21.  On 30 March 2007 the guardians made a fourth attempt to remove the child while he was at school. However, it was unsuccessful because the father had been notified by one of the guardians about the plan and thus did not bring the child to school on that day.

22.  The guardians scheduled the next attempt to remove the child for sometime between 6 and 26 April 2007; however, it did not take place as the applicant did not receive formal notification until 28 April 2007. On 19 July 2007 the Białystok Regional Court considered that the late notification given to the applicant had been in violation of the domestic law.

23.  On 27 August 2007 one of the guardians again attempted to remove the child; however, the child's father refused to open the door to the applicant and the guardian.

24.  In August 2007 the applicant's former husband went into hiding with the child, so the guardians could not notify him of the next planned action. Even so, they did not inform the Kolno District Prosecutor about this fact until 29 November 2007. Subsequently, the Białystok District Court ordered that the applicant's former husband be heard by the Łomża District Court; for an unknown reason this order has never been carried out.

25.  On 10 September 2007 the Białystok Regional Court dissolved the applicant's marriage. The court also decided to award the applicant full parental rights over J. It further found that the best interests of J. required that his place of residence be with his mother. The parental rights of the applicant's former husband were limited to decisions regarding the child's health and education. He was ordered to pay child maintenance and authorised to visit J. according to the arrangements set out in the judgment. The court considered that the applicant's former husband had been manipulating the child and alienating J. from his mother and other members of his family.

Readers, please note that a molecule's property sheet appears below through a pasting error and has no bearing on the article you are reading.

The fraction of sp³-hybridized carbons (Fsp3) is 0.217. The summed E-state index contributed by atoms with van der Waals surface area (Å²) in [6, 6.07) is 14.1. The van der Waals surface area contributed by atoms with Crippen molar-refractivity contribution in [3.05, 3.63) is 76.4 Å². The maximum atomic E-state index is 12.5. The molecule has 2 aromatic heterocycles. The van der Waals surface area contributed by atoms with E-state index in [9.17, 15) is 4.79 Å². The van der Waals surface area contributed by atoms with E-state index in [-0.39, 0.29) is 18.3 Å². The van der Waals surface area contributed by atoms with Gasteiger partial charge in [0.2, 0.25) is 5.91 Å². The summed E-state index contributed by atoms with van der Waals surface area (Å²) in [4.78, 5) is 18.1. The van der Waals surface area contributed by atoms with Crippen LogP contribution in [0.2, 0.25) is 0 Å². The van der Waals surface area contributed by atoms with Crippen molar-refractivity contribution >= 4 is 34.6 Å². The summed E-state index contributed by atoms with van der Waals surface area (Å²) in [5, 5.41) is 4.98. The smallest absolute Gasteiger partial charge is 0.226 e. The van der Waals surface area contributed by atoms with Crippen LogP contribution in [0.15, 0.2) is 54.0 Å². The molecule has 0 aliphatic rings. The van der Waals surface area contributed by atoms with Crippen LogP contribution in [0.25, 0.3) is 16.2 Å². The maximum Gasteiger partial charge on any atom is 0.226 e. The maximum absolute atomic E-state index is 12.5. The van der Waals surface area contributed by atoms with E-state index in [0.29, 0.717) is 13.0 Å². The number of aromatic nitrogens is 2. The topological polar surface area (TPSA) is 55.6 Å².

26.  The applicant's husband lodged an appeal against the judgment.

27.  Since September 2007 the applicant's child has not been attending school. On 5 December 2007 the applicant was fined for not fulfilling J.'s educational obligations. It appears that the decision was later quashed.

28.  On 15 October 2007 the applicant received a reply from the President of the Białystok Regional Court to another of her complaints about the guardians' inefficiency. The President considered that some delays had been caused by the father's obstructive attitude but also by a lack of co-operation between the applicant and the guardians. Nevertheless, the last action by one of the guardians, which had taken place on 30 August 2007, had shown a lack of diligence, and the guardian had been instructed to make better use of the provisions of the Code of Civil Procedure (Article 598¹¹).